Global DMC Partners (GDP), a global network of independently owned DMCs and creative event experts, held a virtual open forum, “The Meeting Planner’s New Reality in the ‘New Normal,’” on June 24. The challenges that planners face in the time of COVID-19 were explored in a panel discussion, facilitated by GDP President and CEO Catherine Chaulet, and including Becky Cavanaugh, associate director, medical meetings and events, Syneos Health; Elliott Grant, director, BLACK BOOK; Kim Hester, vice president, JNR Incorporated; and Margaret Stafford, meeting director, the American Bar Association Antitrust Law Section. More than 700 meeting and event professionals from around the world registered.
The discussion began with an overview of GDP’s Q2 Meetings & Events Pulse Survey, which was conducted in May and included responses from nearly 400 planners based in the U.S. (64 percent), the U.K. (10 percent), Europe (10 percent), Canada (7 percent), Latin America (4 percent), APAC (3 percent) and Africa and the Middle East (2 percent).
In the survey, 64 percent of respondents predicted they will host a live event between August 2020 and January 2021. To see how that compared to participants’ expectations, the audience was asked in a live audience poll if they anticipate their company or clients will host face-to-face or hybrid meetings and events in Q3 or Q4 of 2020. Forty-four percent of participants responded no; 25 percent said yes, starting in Q4; 12 percent responded yes, starting in Q3; and 20 percent responded that they are still uncertain on timing.
GDP’s survey had found that 63 percent of survey respondents had no plans for their 2021 events to be completely virtual. The panel agreed, predicting that hybrid solutions will be popular next year, and added that some of their biggest challenges transitioning to virtual and hybrid events have been pricing, security, and the learning curve for learning new technology platforms.
In terms of incentive events, 60 percent of respondents to GDP’s survey said that their 2020 incentive programs still are planned to take place, just postponed to later dates, and that 75 percent of 2021 incentive programs are moving forward. Several of the panelists agreed that there is no strong alternative to an incentive trip and that personal connections cannot be replicated virtually, which is a key part of incentives. One panelist suggested that there will be a pent-up demand for incentive trips.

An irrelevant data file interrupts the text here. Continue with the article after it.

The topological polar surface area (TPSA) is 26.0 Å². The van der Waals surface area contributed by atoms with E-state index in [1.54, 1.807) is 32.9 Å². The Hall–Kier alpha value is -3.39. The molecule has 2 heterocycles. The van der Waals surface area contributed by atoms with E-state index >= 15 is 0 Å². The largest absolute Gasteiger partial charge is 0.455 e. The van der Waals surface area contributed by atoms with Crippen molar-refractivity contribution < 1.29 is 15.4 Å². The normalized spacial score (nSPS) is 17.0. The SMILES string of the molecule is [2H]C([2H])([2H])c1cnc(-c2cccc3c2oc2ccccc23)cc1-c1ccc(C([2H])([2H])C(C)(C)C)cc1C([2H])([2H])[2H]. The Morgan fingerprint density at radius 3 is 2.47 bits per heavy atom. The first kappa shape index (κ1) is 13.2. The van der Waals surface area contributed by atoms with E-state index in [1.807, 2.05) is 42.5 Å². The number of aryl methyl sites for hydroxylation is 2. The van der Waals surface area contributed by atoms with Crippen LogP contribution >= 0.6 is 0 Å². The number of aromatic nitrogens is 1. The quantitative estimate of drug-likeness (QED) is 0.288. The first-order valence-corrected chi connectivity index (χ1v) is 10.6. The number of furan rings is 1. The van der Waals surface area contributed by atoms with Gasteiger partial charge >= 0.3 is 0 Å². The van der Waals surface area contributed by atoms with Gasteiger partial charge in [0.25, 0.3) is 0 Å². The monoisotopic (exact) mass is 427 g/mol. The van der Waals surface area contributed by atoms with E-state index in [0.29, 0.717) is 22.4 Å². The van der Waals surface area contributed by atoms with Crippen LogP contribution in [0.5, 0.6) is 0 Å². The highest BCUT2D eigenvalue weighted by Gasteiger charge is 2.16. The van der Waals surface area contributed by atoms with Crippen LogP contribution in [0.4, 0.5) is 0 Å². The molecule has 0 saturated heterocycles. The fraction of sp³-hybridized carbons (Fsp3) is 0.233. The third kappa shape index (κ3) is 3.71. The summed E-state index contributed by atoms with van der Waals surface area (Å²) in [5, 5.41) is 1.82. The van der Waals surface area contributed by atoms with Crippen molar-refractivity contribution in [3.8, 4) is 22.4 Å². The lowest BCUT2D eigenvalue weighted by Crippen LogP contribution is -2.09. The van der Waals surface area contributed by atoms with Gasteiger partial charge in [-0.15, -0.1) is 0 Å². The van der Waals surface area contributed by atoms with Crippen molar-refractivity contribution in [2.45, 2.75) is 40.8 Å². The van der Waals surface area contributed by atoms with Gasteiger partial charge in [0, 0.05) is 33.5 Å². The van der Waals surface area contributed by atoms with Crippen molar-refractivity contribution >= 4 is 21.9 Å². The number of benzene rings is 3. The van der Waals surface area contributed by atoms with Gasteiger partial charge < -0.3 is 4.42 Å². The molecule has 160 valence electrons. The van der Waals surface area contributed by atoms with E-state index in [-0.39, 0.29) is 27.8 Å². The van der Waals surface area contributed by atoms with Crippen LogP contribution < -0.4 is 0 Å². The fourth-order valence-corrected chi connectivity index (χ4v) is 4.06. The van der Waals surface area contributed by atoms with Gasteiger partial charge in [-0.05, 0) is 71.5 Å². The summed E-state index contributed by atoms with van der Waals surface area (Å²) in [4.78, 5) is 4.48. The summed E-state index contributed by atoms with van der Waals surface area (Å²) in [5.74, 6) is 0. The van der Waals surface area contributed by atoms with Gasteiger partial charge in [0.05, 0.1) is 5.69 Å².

A live audience poll sought to identify planners’ top concerns moving forward. Participants could choose two responses. Here is what they said:
- Convincing stakeholders to hold live or hybrid meetings (63 percent)
- Contract negotiations/liability/waivers (43 percent)
- Implementing and enforcing health and sanitations protocols (37 percent)
- Budgets and cost increases (27 percent)
- Lack of airlift (25 percent)
These responses were similar to GDP’s earlier survey, which found the top four U.S.-based planner concerns for moving forward with events were (highest to lowest): fear in general, lower attendance, travel restrictions, and negotiating contract terms. The top four concerns from planners based outside of the U.S. (highest to lowest) were travel restrictions, fear in general, lower budgets, and lower attendance.
All panelists emphasized the importance of tracking data for each program, especially fluctuating costs such as airfare, and having a plan of action that is tiered, based on the reopening phases of the host destination.
And one panelist offered a note of hope, saying that she had flown on all four major airlines in the past 30 days and stayed in numerous hotels, and her experiences had demonstrated that the travel and hospitality industry are taking the necessary steps to keep the public safe.
Michelle Russell is editor in chief of Convene.